This is somewhat cool, and, like the last entry, brings back good memories from my time at CERN. An article on Nature.com discusses some mathematical research focused on the most important of all activities at CERN, coffee break. André Martin claims to have proven that given some reasonable conditions one can always rotate a four legged table such that it is steady on uneven ground. I know exactly where he’s coming from, the tables outside the main restaurant at CERN are notably wobbly. The mediocre quality of the tables is an issue (they are orders of magnitude down the quality scale from the table pictured in the Nature article), but one of minor significance compared to the extremely uneven ground. I must admit that I was rarely industrious enough to spend time rotating the table into it’s ideal orientation, thought it might have been the significant annoyance around, second only to the bold little pomme frite filching birds. Mostly we left the coffee to slosh. It was one of the many little thrills that made up the fullness of life as we whiled away an hour in the afternoon sun gazing off toward the Geneva and western Europe’s pinnacle, Mont Blanc.

You can find the table rotating paper on arXive. This was mentioned on BoingBoing.

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Rome Presentation Online

My presentation at the ATLAS is now online thanks to Jeremy, Mitch, and the WLAP project. Still to be posted is the conlusion talk by Peter Jenni (ATLAS spokesperson) in which he specifically mentions my “enthusiastic” presentation. Hopefully that will appear soon.

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Phase I is now Phase Done

In celebration of the end of the first phase of US muon chamber integration and commissioning there was a barbeque held at the CERN picnic area today (it’s “building 6529″ on the Prevessin site, behind the H-8 test beam building). What a beautiful day it was! We had good turnout, and fun seemed to be had by all. A volleyball was batted around (kicking the volleyball is only allowed after 8:30pm!). Fat was chewed around the grill. Jeremy complained bitterly about the white wine and then drank four more cups of it. Quite possibly there was the suggestion of frolicking, though I couldn’t be bothered to notice with all that watermelon needing to be consumed. I hear there was plenty of meat left over for further grilling, but we took care of the red wine and deserts quite easily; too easily, I’d say. Oh, dessert, how fleeting you are! What ATLAS needs is more Phases to complete. Phase I.1 could be wine and cheese, Phase I.2 could be enchiladas and margaritas, Phase I.3 could be handmade pesto and pasta, Phase I.4 could be roast turkey and pie, and so on, and so on, and so on… I swear I tightened down at least 25 phases worth of screws while working on those chambers in 184 last year.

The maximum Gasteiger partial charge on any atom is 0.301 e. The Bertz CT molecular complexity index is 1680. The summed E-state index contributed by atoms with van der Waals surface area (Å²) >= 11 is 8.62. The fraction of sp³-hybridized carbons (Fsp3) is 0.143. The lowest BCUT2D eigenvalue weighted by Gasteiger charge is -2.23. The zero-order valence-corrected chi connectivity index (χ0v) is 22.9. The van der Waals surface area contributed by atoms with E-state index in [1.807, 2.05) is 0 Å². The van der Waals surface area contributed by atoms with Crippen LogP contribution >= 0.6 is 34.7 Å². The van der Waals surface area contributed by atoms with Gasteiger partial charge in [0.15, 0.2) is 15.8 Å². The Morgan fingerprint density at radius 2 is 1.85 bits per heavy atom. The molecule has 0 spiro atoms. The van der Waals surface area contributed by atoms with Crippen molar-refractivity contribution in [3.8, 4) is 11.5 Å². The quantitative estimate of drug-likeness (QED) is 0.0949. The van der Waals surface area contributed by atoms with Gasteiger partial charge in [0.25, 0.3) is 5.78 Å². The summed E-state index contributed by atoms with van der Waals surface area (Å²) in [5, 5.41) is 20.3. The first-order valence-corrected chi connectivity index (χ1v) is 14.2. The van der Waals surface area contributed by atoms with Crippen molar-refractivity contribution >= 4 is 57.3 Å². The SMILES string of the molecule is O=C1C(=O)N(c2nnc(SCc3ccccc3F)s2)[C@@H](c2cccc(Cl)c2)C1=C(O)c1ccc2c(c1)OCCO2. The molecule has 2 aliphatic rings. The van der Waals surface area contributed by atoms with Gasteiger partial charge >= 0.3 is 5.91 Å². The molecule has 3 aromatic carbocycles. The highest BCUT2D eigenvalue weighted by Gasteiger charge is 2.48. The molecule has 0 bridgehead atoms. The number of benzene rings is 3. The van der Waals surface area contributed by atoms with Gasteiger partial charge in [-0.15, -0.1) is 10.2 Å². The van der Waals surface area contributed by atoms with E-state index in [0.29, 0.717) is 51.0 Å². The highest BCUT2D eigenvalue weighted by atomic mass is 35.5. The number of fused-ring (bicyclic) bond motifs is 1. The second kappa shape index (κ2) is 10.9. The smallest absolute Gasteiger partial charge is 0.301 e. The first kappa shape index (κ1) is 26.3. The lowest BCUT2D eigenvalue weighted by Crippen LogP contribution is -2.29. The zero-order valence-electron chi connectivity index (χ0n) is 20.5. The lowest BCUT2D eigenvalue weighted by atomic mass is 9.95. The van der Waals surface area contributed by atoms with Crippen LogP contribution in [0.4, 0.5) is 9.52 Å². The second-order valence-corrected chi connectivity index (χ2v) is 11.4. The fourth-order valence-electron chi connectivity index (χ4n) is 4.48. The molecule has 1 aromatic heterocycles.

Note: you can click on the picture for a larger version. I hope to have even more online in the gallery very soon. I know I have been horribly delinquint regarding the web site; but, there is hope. In fact, if it was not for the picnic today (we lingered ’til dark), I would have got a few weeks worth of pictures, including Rome, online tonight. So, be watching for new stuff tomorrow night.

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When Science Calls, Blogging Suffers

Sorry for the long period with no updates. I’ve been so busy I haven’t had much time to update my gallery and blog. With Marco’s wedding filling the weekend before a relatively important presentation I was busy most every day for two weeks straight.

Here is a list of the presentations I have made recently. The later ones are all much the same because I was busy with other things and so wasn’t doing much updating.

14 March UM ATLAS Weekly Meeting (protected)
12 April US ATLAS Muon Software Meeting
19 April Muon Software / Combined Muon Performance Session (Muon Week)
27 April Standard Model Meeting

In addition to the Z -> mu mu studies covered in my presentations, I have also been looking at some other types of events for Bing and Zhengguo. See, for example, Zhengguo’s presentation in the Standard Model Meeting listed above.

I will likely continue to be very busy into early June when a major Atlas meeting takes place in Rome where I am scheduled to give a presentation. By then Jeremy will be in town to film the event and stay on for the summer. I might just end up in the Web Lecture Archive.

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Precious Resources

Strindberg and Helium
Did you ever stop to think that kid’s parties and carnivals are squandering one of our worlds most nonrenueable resources? That’s right, helium is only produced by nuclear decay deep in the Earth and once it is released into the atmosphere it is essentially lost to space. Did you know that until 1960 only the federal goverment was allowed to produce helium in the U.S.? And to this day the U.S. government runs a Fedral helium storage program. If you are in the market for helium then 2005 might be your year.

Here at CERN we will be using helium intensely in coming years as the superconducting magnets in the LHC, ATLAS, CMS, and other experiments are cooled down to a couple degrees above absolute zero with liquid helium, some which is superfluid. But don’t worry, the vast majority of that helium will be used in closed-loop systems which cool and condense the gas back into a liquid with a minimum of loss. The truth is, though, that I’m probably personally responsible for the loss of more helium than the average person. There’s all those 1000 liter muon chambers we filled and refilled with helium to track down leaks. There’s the
helium balloons that I personally filled and bled for during CERN open day last year. Plus, I have good friends that regularly crack open a bottle of liquid helium and let thermodynamics take it’s course.

So inert and yet so precious. Appreciate helium for it’s wonders and uses and never squander it, for if we do future generations will never know comedic genius such as Strindberg and Helium

(Some links found via the UW Physics 110 FAQ and Boing Boing.)

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Brake Popsicles

Reid, John, and I are trapped at home for the moment. It seems as if our parking break froze up during the night. I shouldn’t be surprised, yesterday it snowed and then as evening fell it got very cold. The ground is more iced up than I have seen happen here in one night. Matt is on his way to rescue us, but now that were back in the warm house I wouldn’t mind if he takes his time.

Update: Instead of Matt, Zhengguo came and got us. Now we will need to arrange a ride home…

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Exploratorium on CERN


I recently discovered the Exploratorium site which has a wonderful section on CERN, among a group of other institutions exploring “the origins of matter, the universe, and life itself”. They have many interviews with scientists, slides shows, interactive panoramas, links to actual data, and the usual introductory physics cartoons. I especially liked the “Visiting CERN:” section at the bottom center of the page. It links to a selection of themed Flash slideshows with some great pictures from CERN. Plus, you absolutely must try the Accelerate the Particle game.